The higher education differs for every student depending in which profession they want to work later, however there are several varieties of universities, vocational trainings and apprenticeship which would be to much to explain for the length of this essay. Completing the picture of the comparison between the two education systems, the structure of the English education will be outlined in the next paragraph.
Schooling in England is compulsory between 5 and 16, but most children begin to go to preschool from age two to four, which is the same education stage like Kindergarten in Germany. Afterwards the primary school starts consisting of grade 1 to 6, then the students normally move on to the secondary school, also called middle school. It is a comprehensive school, consisting of grade 6 to 11, and ends with the General Certificate of
Secondary Education, short GCSE. This exam consists of a series of eight to ten subjects which can be chosen, only mathematics and English are obligated. After the student graduated from middle school, the compulsory part of education is over. At this point there is the choice between an academic or vocational track, however most pupils stay at school to get their A-Levels, which are obligated to enter a university. They can be done in a sixth form college or at a comprehensive school that offers them. A less popular possibility than secondary school followed by a sixth form college is grammar school. Focused on a more academical level it is comparable with the Gymnasium in Germany, it consists of grade 7 to 13 and in the end the students take their A-levels. It is also possible to take the GCSE in grammar school and move to sixth form college. When primary and secondary education is complete, there are a lot of possibilities for the students to get trained for their desired profession such as universities or vocational training.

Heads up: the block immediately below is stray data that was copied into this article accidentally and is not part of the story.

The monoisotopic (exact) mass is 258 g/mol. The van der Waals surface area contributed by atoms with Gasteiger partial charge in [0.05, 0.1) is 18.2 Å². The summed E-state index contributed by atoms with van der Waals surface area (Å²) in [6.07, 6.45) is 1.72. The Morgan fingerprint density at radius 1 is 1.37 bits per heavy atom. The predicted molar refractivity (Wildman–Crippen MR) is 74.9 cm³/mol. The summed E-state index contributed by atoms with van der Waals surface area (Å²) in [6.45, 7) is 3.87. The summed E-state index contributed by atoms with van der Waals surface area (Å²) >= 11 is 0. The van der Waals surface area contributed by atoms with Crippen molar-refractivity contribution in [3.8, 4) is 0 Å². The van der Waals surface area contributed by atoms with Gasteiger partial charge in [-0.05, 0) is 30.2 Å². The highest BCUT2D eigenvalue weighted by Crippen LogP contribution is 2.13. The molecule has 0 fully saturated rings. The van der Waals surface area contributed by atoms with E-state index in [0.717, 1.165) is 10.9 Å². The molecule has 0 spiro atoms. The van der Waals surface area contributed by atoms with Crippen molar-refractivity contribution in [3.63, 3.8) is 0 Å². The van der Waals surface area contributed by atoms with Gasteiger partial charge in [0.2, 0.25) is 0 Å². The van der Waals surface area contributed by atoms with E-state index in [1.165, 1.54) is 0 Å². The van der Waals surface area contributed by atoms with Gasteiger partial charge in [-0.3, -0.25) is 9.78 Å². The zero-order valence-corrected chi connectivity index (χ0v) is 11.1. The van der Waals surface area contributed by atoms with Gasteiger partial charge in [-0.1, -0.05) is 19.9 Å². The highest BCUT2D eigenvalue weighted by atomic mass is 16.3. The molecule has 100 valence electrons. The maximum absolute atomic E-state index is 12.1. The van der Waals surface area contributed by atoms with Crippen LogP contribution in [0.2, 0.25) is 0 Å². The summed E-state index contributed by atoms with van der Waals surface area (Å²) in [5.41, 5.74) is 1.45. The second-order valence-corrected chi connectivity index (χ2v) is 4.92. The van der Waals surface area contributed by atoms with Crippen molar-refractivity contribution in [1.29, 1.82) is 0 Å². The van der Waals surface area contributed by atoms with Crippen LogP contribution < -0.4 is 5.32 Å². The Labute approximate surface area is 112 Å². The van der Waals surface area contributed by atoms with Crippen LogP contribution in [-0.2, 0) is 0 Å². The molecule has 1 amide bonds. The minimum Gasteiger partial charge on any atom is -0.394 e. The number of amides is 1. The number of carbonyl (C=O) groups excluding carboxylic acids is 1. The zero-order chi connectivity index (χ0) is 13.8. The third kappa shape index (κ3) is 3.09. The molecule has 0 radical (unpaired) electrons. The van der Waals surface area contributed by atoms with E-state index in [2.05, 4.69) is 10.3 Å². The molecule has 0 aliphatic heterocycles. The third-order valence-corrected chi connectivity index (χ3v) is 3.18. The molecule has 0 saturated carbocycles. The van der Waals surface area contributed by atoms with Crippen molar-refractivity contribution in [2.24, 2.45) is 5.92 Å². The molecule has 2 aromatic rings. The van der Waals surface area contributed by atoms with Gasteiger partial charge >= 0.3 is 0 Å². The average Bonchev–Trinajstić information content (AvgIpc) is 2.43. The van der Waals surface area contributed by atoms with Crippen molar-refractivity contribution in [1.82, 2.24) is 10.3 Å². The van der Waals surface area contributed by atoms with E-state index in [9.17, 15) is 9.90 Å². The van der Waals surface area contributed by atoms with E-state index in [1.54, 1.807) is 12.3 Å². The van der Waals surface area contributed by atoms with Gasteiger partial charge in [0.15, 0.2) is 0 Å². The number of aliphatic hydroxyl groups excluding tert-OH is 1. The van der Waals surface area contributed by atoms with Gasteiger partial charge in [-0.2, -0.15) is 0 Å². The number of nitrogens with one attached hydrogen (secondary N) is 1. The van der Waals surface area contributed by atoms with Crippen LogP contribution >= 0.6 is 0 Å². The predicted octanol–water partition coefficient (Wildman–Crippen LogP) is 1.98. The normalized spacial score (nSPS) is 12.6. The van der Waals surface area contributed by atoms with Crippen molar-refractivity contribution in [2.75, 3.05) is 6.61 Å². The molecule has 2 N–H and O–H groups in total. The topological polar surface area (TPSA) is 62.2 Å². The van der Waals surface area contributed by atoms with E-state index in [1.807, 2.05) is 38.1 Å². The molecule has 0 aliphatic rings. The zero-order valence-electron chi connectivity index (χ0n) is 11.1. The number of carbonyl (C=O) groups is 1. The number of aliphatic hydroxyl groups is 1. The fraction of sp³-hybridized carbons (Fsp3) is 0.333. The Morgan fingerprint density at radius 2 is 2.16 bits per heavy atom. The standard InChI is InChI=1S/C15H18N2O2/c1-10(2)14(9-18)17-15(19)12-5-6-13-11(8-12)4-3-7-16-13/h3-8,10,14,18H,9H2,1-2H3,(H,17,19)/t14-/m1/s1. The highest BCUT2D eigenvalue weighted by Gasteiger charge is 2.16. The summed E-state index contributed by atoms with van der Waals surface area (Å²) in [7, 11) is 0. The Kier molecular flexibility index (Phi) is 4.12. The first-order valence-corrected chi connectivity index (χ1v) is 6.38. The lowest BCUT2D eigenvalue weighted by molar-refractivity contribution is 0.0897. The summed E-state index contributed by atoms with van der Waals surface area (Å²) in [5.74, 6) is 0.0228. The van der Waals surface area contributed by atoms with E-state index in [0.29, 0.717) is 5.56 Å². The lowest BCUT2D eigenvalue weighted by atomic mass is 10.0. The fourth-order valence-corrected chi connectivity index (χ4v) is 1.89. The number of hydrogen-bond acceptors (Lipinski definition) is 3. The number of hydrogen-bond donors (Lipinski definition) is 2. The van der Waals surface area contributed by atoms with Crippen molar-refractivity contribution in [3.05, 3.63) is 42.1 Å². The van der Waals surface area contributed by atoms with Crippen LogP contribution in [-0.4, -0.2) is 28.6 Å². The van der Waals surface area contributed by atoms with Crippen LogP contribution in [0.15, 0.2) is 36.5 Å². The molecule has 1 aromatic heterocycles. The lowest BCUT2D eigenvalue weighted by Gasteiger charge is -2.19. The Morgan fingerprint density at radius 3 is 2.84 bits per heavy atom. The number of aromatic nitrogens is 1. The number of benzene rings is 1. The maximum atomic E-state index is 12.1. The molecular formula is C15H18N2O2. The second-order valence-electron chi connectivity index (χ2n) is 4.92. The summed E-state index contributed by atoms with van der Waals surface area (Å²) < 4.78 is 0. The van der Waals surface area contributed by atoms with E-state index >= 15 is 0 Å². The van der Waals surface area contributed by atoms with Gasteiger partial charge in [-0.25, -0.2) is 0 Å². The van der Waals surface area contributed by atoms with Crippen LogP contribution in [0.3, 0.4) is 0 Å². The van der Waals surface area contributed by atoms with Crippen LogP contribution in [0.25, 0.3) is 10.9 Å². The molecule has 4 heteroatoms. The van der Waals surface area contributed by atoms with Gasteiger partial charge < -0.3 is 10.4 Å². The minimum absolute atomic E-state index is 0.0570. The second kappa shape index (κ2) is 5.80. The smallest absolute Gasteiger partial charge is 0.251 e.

After the summarized overview of the English and German education system, a few differences have emerged: First of all the compulsory education in England starts at the age of four or five, in Germany children start at the age of six. Another main thing which differs is the interference of the government in educational matters. In England the government centrally runs the schools and the local institutions organize the more detailed things, whereas in Germany the education system is run by the states individually. This is the reason why there is no national curriculum standard to be found in Germany. Something else that comes to mind while comparing the two systems is the academic year. In England the scholastic year starts in the end of August or the beginning of September and is divided in three terms: autumn, spring and summer. Each with a half term break and one big holiday in summer which takes six weeks. In Germany it is a little bit more complicated. They also have six weeks of summer break and school also starts in August or September according to the particular state. Throughout the year there are five shorter holidays, normally one or two weeks long. They take place in autumn, over christmas, in February, over easter and Whitsun. Between the holidays there are usually five to eight weeks of school. Subsequent to the differences in the shaping conditions for the schools, peculiarities can also be found in the everyday school-life. One big difference are the clothes: In England it is mandatory to wear uniform, it is even the typical picture for the country that comes to mind when one thinks about English schools. In Germany on the other hand it is rather uncommon to wear a certain uniform.
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- Anna Berghe von Trips (Author), 2015, A comparison between the English and the German education system, Munich, GRIN Verlag, https://www.grin.com/document/306154